Helping Your Child Become More Resilient

AD - This is a PR collaboration.

When we’re stressed our body changes to allow us to think faster, be more alert and to be capable of handling what comes our way. If it’s not controlled properly, or if we are in a state of stress for a long time, it can cause us to become annoyed, angry and upset. These are the basics of understanding resilience, and even as adults there are times where we can fail to stand up for ourselves.

It doesn’t mean it’s not impossible, though, and through practice and developing thought processes we can continue to be resilient through many struggles. These are things that should also be taught to your children, and to do that we’ve put together a guide with this girls prep school to show you where to begin.

Show who already supports them
They’ll have a lot of family members around them who want to see them do well, so it’ll be a great way for them to know about what support they already have around them. A lot of a child’s development is reliant on their self-esteem, positivity and motivation around others, which is often influenced by who helps them around the home and who they know they can turn to.

Show them that it’s okay to ask for help A huge part of understanding resilience means that it’s knowing who to call on if you’re in trouble. As children we want to know that our parents can help us when we need them, and showing that it’s okay to ask for that help when they need it will give them a huge boost in confidence.

Encourage free playtime
Time for a child to have fun alone or with friends will give them the chance to manage their behaviour, cognitive functions and independence skills. Activities like playing in a sand pit, going to the park with friends, playing with their own toys or using memory games as practice will keep your child stimulated as they learn.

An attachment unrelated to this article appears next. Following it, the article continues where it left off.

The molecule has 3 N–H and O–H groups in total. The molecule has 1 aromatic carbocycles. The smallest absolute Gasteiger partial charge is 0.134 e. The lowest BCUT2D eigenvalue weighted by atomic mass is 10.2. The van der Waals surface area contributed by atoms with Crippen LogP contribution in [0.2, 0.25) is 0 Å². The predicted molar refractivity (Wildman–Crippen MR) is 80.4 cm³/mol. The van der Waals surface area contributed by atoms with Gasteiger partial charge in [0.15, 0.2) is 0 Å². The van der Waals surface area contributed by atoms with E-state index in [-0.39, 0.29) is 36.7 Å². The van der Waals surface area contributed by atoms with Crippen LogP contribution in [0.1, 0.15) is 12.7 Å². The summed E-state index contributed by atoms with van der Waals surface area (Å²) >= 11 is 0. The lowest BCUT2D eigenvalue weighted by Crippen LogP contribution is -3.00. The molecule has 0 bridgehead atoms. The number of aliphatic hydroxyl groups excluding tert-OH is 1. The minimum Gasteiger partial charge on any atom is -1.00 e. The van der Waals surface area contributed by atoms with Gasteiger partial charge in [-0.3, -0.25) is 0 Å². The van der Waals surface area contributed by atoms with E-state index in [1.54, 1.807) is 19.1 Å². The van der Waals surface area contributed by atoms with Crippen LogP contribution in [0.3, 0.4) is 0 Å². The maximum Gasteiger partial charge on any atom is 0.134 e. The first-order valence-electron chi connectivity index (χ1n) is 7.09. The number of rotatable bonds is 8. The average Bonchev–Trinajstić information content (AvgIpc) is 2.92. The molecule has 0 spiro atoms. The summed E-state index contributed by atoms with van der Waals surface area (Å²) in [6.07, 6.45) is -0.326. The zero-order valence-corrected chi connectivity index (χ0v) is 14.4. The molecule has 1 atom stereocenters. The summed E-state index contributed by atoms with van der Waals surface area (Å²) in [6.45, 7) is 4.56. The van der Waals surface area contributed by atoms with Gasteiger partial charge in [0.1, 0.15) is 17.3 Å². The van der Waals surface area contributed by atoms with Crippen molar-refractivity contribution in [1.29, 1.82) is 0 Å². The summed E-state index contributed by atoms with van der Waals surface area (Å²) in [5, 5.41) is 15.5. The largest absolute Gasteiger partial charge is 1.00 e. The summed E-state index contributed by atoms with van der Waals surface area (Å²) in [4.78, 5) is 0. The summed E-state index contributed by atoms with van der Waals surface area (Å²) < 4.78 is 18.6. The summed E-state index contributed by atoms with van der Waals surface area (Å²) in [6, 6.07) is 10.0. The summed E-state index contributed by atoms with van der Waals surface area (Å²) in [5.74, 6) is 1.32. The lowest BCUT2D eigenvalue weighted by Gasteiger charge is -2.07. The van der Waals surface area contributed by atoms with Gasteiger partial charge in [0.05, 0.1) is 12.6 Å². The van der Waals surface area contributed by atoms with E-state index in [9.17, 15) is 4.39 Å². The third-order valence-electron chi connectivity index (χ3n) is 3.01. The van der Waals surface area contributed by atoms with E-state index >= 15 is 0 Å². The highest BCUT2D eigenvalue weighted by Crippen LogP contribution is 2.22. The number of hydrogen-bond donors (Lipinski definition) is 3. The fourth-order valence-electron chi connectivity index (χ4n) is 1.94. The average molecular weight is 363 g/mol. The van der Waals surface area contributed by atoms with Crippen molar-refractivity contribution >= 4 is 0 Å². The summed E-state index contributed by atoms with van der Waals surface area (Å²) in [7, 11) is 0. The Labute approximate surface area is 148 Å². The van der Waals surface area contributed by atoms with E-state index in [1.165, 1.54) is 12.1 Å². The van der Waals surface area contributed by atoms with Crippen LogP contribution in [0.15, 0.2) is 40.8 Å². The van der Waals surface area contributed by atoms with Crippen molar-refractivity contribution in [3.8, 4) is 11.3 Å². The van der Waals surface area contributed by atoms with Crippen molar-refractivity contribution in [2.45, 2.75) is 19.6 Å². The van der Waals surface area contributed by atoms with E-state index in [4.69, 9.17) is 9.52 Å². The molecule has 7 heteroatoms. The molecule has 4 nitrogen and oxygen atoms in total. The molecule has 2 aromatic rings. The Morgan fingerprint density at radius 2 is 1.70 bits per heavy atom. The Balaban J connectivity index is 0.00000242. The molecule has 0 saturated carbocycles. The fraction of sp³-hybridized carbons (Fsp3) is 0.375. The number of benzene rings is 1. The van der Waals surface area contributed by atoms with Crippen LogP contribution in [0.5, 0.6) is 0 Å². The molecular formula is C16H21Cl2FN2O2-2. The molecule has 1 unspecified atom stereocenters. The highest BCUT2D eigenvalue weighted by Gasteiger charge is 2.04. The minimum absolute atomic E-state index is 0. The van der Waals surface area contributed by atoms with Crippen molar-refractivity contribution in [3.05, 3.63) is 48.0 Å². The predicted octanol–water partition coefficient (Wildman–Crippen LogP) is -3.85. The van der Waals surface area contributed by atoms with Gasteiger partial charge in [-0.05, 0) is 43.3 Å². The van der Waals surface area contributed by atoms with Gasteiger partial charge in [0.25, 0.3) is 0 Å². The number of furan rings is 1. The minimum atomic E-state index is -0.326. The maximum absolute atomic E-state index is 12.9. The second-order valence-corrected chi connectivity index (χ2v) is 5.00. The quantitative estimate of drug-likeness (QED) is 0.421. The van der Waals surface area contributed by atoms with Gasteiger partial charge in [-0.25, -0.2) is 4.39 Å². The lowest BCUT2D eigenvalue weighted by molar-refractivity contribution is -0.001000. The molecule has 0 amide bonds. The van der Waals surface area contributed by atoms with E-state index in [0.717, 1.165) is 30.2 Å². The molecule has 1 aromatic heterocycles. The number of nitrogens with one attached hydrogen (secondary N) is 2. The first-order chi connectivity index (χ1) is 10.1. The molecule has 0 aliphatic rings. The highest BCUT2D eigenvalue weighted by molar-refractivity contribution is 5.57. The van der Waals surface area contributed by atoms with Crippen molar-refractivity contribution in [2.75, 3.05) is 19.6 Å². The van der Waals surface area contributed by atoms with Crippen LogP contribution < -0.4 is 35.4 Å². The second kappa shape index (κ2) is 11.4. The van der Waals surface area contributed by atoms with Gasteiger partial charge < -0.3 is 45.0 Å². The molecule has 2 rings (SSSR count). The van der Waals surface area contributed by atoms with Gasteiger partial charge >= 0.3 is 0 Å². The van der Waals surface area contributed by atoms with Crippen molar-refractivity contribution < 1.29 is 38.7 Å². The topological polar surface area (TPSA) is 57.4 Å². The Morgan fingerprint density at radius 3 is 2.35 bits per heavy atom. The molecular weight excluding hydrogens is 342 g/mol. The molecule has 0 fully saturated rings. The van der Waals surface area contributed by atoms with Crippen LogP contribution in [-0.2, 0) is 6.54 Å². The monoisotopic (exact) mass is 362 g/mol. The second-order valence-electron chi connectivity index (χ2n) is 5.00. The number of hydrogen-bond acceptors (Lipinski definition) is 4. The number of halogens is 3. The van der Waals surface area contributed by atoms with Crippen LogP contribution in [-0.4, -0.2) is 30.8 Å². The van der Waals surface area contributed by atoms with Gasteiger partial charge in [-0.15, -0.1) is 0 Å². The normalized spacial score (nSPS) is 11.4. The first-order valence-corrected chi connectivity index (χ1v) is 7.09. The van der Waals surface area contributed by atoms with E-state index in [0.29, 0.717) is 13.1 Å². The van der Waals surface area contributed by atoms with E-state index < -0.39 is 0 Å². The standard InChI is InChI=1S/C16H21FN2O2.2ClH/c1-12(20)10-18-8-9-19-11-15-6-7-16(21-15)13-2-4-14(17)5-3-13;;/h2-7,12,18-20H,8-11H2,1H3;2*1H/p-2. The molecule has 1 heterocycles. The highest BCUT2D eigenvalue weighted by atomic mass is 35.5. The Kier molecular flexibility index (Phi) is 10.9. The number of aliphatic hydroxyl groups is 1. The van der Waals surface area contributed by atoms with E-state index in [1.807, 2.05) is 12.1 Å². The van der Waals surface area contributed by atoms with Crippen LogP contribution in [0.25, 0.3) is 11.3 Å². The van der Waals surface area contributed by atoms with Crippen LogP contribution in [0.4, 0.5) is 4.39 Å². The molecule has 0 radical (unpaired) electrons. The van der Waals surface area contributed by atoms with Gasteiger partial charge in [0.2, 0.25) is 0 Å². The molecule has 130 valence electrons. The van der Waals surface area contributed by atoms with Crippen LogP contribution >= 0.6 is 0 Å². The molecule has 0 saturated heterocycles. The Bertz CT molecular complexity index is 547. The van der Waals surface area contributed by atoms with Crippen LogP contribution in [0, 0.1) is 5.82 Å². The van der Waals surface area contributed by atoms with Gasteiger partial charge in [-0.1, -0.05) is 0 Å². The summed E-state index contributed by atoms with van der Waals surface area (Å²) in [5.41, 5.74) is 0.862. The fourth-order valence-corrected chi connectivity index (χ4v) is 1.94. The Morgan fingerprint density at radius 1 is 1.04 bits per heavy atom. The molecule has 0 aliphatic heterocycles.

Do you have any tips you would like to share?

Historic Newspapers - Personalised Burnley FC Newspaper Book

AD - I was sent this product for the purpose of this review and was compensated for my time.

Father's Day is right around the corner - this year is flying by. I don't know about you but I really struggle when it comes to gifts for the men in my family. Thankfully, Historic Newspapers got in touch, suggesting one of their personalised Football history books to gift to someone special this Father's Day. I'd never seen their products before and thought, wow - what a unique idea!

Nick and I decided to order one of the football history books for his step-dad who is a huge Burnley FC supporter. I know, I know - someone has to support them, haha. Ordering on the website was very quick and stress-free. I simply selected the book that I wanted to order, then personalised by typing the giftees name, and by adding a personal message.